Light, Dandelions & Sin

Yesterday I had a moment in talking with a friend where I felt God shine a spotlight on an area in my life that needs to change.

Have you experienced that? It’s extremely uncomfortable. You’re going along doing the instinctual, trusting that what’s natural is what’s right, and then suddenly you’re blinded by a floodlight piercing your eyes. As I wrote that last sentence I am struck by the similarity to Paul’s story. You know, when he was still Saul. And killing Christians.

He was living his life the way he’d been raised, and doing it very well. He had clout.

Listen to him brag about himself…

“…circumcised on the eighth day, of the people of Israel, of the tribe of Benjamin, a Hebrew of Hebrews; in regard to the law, a Pharisee; as for zeal, persecuting the church; as for legalistic righteousness, faultless.” {Philippians 3:5-6}

Paul was the man. He was doing what was natural. Then, God beamed His spotlight on him and Paul was blind. Maybe that’s what Jesus meant when He said He was the light of the world.

::

So, I {like Paul} was making my way through my day — although, to be clear, I was not pursuing and killing Christians — when all of a sudden God lasered in on an area of my mind that is wrong.

And instantly I felt guilt. Well, maybe guilty isn’t the right word

exposed

ashamed

remorseful

Before you begin imagining all of the awful things that I could have been doing, I’ll tell you.

My priorities were off. I was selfish. I thought of my own needs before the needs of others.

Even that makes it sound worse than what I intended, but isn’t that how those little sin areas in our life always are? We justify, or even overlook, them because they float like dandelion puffs through our mind. The problem that I’ve discovered with dandelion puffs is that as innocent as it looks when my kids are blowing “wishes” around the yard, those seeds take root and now we have a bunch of weeds.

Courtesy of photobucket

As the evening progressed that moment replayed in my mind, and I allowed the shame and guilt to settle in. It tucked itself in with me last night and drug itself out of bed with me this morning.

I need to be different. That has to change. Lord, help me to change,” looped in my brain.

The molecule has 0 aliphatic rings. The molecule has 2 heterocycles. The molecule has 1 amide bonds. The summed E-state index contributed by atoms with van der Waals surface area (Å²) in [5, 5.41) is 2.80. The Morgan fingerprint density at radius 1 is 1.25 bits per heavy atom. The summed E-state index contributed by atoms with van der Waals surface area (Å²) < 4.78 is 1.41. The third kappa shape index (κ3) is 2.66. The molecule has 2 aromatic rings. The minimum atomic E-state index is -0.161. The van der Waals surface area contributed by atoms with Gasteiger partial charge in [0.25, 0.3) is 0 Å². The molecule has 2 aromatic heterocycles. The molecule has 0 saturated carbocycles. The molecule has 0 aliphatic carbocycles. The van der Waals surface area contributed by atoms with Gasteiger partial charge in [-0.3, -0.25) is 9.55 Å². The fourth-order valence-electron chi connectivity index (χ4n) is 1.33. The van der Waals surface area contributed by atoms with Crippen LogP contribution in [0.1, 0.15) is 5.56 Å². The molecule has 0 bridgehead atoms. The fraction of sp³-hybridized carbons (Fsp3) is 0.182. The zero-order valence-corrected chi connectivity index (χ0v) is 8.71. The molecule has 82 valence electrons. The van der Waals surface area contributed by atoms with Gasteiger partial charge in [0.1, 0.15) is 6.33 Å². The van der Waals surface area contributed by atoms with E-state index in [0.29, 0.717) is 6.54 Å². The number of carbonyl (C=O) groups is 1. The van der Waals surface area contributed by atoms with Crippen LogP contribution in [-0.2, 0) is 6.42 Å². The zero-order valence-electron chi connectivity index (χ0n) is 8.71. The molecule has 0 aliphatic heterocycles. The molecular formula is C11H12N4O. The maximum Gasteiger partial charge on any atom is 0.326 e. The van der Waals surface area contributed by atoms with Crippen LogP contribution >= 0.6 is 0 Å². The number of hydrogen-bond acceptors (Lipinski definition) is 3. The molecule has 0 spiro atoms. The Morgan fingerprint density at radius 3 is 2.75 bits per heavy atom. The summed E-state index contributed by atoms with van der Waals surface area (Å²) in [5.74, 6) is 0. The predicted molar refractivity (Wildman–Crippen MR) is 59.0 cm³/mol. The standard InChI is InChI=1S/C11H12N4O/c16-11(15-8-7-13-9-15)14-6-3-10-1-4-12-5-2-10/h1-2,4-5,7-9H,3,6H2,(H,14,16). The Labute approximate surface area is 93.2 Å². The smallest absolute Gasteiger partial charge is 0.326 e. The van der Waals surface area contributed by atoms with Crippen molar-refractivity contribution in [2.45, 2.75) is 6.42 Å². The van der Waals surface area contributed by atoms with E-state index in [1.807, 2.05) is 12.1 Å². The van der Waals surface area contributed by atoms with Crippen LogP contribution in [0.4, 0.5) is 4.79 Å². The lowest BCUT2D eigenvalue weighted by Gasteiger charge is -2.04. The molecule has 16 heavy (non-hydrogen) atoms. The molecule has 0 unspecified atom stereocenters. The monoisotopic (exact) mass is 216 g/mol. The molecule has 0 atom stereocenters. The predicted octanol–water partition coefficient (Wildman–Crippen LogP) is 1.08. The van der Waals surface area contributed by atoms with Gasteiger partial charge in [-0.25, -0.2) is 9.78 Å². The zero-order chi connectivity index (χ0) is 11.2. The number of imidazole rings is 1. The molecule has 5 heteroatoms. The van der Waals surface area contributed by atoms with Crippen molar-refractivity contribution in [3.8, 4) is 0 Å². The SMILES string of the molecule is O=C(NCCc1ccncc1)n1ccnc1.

Most mornings I don’t have the time {make the time} to soak in the Word. The chaos of four kids dressing, brushing, fighting, tying, and rushing takes over; I let it. This morning I took the ten minutes necessary to read and journal.

And God spoke.

The verse isn’t necessary, because the words weren’t important to the epiphany. Well, it was to me, because my reading illustrated someone doing right what I had done wrong the day before. It felt like the floodlight was now trained on that portion of scripture, which reflected right back onto the sin in my life.

“Woe to me!” I cried. “I am ruined! For I am a man of unclean lips, and I live among a people of unclean lips, and my eyes have seen the King, the LORD Almighty.” {Isaiah 6:5}

But…

before more guilt could set in, God said, “I’m showing you this so intentionally because I am changing this in you. It is not to make you feel ashamed, but rather so you have a milestone to look back on.”

We all feel exposed, ashamed, remorseful and guilty when the Holy Spirit’s light shines into those dark places. Rather than run and hide like Adam & Eve, we must welcome the burning coal to our lips.
He will do the work to change us, He shows us so we can see how we’ve changed.

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When the Cupboard Seems Bare

I had no idea what to make for dinner. A run to the grocery store had been at the top of my to do list for at least two days. I had forgotten to pull meat out of the freezer and here it was four o’clock already.

In the next hour Josh would be home from work. I felt bad that once again dinner would not be hot and ready for him on the table. Not that he insists upon that, but it’s been cold here and I wanted that for him.

Peering into the too vacant pantry once again I prayed that my culinary imagination would come to my rescue.

We had tortilla chips…

and that was a can of black beans back in the corner…

Maybe if I combined some canned chicken with that barbecue sauce in the fridge…hmm…

Slowly a meal began to take shape. I’d never heard of barbecue nachos, but I was betting on them tasting good.

Pulling out a baking sheet, I combined all the ingredients, shoved them in the oven, and set the timer for ten minutes.

At the ding, I peeked in the oven and thought, “Well, they look good.” Hoping the kids would eat them, I called everyone to the table.

They were delicious!

Some of my favorite meals have come from the desperation found in pantry fatigue. Those concoctions that find the way to your table solely because you had nothing else to cook.

As I stacked the empty plates in the sink I felt God whisper to me:

“Sometimes the bare times preceded the best feasts.”

Those moments in life where you feel like you have nothing left within you to use.

Empty.

No where left to turn.

Depleted.

In that moment, the overlooked components can come together and create something new and unforeseen.